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Targeting Emerging Markets and Innovations

Targeting Emerging Markets and Innovations

Targeting Emerging Markets
The seemingly recovering yet shaky global economic conditions required security companies to tighten their belts. Top performers found success in emerging markets, and aimed to increase market presence in these regions through partnerships, acquisitions or new offices.

Assa Abloy saw 2 percent growth in EMEA in 2010, up from a -12 percent drop in 2009. The Americas division fell -2 percent due to the lack of new construction, which was better than its -19 percent slump in 2009. Asia Pacific saw strong growth in China, Korea, Australia and New Zealand at 14 percent growth, up from -1 percent in 2009.

Asia continues to be a growth powerhouse. For network camera leader Axis, its revenue breakdown by market in the Americas, EMEA and Asia were 47, 43 and 10 percent, respectively; growth by region was 26, 26 and 40 percent.

The ongoing shift in economic power towards emerging markets is a particularly important trend for Bosch. A new hub in China was established last year, adding to the existing 14 sales offices in this market with an additional 10 planned for this year. Bosch is also taking this strategy to increase market presence in other important emerging markets, such as Latin America.

RCG even restructured its board of directors and senior management to focus more on developing the Southeast Asia market.

Public Spending Steals the Show,Again
The biggest verticals in security are infrastructural assets that are exposed to an increasing number of risks, such as those from terrorist attacks.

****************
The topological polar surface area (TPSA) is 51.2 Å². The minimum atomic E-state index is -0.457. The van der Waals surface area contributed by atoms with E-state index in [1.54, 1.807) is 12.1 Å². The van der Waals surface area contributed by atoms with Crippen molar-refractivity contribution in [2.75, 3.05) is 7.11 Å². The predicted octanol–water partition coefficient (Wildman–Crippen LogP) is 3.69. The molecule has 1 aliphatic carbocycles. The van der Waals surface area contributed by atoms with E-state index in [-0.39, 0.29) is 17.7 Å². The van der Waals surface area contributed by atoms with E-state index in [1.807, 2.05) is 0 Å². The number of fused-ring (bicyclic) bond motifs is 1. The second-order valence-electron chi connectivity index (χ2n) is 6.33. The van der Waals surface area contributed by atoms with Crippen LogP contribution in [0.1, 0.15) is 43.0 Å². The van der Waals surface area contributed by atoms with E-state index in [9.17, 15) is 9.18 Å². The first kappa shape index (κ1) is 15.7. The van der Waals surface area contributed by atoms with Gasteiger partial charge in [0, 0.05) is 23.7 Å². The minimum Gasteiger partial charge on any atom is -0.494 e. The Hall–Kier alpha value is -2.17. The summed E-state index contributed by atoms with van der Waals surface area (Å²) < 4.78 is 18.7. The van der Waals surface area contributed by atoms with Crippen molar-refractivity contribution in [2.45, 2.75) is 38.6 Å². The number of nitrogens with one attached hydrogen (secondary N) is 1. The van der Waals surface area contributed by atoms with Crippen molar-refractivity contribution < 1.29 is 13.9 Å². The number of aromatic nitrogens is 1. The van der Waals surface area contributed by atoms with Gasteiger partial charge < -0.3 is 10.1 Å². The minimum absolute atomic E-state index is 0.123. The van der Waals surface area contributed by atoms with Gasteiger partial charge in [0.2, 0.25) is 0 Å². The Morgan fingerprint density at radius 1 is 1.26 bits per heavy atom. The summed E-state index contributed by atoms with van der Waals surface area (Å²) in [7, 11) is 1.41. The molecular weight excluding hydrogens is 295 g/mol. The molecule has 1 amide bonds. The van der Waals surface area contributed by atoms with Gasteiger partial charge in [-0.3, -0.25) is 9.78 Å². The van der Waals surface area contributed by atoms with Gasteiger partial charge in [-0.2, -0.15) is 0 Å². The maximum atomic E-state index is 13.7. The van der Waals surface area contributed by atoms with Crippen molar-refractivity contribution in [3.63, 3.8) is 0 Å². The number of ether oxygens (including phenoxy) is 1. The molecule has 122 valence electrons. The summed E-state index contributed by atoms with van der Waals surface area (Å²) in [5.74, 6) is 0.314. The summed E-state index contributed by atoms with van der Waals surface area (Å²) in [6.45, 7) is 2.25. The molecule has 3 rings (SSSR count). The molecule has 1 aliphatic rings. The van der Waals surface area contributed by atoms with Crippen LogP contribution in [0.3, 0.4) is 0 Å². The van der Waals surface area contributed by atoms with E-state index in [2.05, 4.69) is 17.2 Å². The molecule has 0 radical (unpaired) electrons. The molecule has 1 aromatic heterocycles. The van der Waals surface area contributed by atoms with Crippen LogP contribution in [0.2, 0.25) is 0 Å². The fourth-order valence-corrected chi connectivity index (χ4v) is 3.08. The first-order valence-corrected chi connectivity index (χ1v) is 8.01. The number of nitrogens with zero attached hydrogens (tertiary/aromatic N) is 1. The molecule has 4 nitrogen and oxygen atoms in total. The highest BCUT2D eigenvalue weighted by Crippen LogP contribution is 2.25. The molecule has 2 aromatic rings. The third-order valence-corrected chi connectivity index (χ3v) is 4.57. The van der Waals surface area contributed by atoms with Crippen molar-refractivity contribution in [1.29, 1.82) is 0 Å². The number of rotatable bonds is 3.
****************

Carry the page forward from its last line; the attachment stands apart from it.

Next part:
This includes utilities, governmental buildings, public areas and transportation hubs. These verticals represent more than 50 percent of the total security market worldwide.

Infrastructure projects are key drivers for the high growth rates in emerging markets. This is most evident in the transportation and public safety segments, as shown by the Safe City initiative in China.

Renewed Focus on Customer Needs
Top performers continued to invest in product development, some even investing more. As the competition continues to heat up, companies are putting more effort into R&D to stay ahead of the game. New technologies and standards, as well as increased scrutiny from end users, can make or break a company if it just sits back and smiles.

Assa Abloy's product development focuses on increased customer value, aiming to improve cost-efficiency yet maintain higher quality and increase functionality. HID Global increased its activities in value analysis, which has led to significant cost savings in both the existing product range and the production of new products.

Companies offering high-end products began to cater to the midrange market, such as the new Honeywell SMB product line. These offerings increase cost-effectiveness. On the other hand, Hikvision expanded its offerings to be more comprehensive, including products that compete in the high-end market.

Hikvision recognized the dropping profit margins for low-cost DVRs, and did not invest significant capital in this space. Instead, it shifted its focus to complete end-to-end solutions. The strategy proved worthwhile, and it won them significant government projects in China.

Avigilon also provides an end-to-end video solution to customers, while each component in the system can also be sold separately. These components are versatile enough to be configured and deployed in many different applications. Avigilon also sells accessories to complement its system.